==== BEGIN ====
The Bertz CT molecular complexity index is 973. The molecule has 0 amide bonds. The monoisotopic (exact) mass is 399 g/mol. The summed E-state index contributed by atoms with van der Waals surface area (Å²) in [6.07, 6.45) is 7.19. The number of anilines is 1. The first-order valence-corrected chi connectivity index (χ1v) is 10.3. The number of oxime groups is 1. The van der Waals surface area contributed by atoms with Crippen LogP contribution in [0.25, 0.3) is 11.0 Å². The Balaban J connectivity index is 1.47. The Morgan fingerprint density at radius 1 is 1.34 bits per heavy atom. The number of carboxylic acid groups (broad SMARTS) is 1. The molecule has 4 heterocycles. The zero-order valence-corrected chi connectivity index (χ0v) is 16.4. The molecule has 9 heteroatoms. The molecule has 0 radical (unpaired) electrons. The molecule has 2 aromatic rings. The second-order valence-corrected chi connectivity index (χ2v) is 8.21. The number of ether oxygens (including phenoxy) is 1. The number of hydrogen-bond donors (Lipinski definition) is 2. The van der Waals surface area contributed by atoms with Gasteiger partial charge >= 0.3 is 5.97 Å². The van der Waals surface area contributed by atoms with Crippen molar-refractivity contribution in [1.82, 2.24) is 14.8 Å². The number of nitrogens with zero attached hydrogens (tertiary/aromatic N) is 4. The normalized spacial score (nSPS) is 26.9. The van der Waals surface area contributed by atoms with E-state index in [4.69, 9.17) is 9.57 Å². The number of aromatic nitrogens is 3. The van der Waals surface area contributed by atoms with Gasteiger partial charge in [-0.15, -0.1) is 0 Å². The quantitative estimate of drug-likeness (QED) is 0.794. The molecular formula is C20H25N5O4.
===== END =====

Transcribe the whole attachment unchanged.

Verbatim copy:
The Bertz CT molecular complexity index is 973. The molecule has 0 amide bonds. The monoisotopic (exact) mass is 399 g/mol. The summed E-state index contributed by atoms with van der Waals surface area (Å²) in [6.07, 6.45) is 7.19. The number of anilines is 1. The first-order valence-corrected chi connectivity index (χ1v) is 10.3. The number of oxime groups is 1. The van der Waals surface area contributed by atoms with Crippen LogP contribution in [0.25, 0.3) is 11.0 Å². The Balaban J connectivity index is 1.47. The Morgan fingerprint density at radius 1 is 1.34 bits per heavy atom. The number of carboxylic acid groups (broad SMARTS) is 1. The molecule has 4 heterocycles. The zero-order valence-corrected chi connectivity index (χ0v) is 16.4. The molecule has 9 heteroatoms. The molecule has 0 radical (unpaired) electrons. The molecule has 2 aromatic rings. The second-order valence-corrected chi connectivity index (χ2v) is 8.21. The number of ether oxygens (including phenoxy) is 1. The number of hydrogen-bond donors (Lipinski definition) is 2. The van der Waals surface area contributed by atoms with Gasteiger partial charge >= 0.3 is 5.97 Å². The van der Waals surface area contributed by atoms with Crippen molar-refractivity contribution in [1.82, 2.24) is 14.8 Å². The number of nitrogens with zero attached hydrogens (tertiary/aromatic N) is 4. The normalized spacial score (nSPS) is 26.9. The van der Waals surface area contributed by atoms with E-state index in [4.69, 9.17) is 9.57 Å². The number of aromatic nitrogens is 3. The van der Waals surface area contributed by atoms with Gasteiger partial charge in [-0.15, -0.1) is 0 Å². The quantitative estimate of drug-likeness (QED) is 0.794. The molecular formula is C20H25N5O4.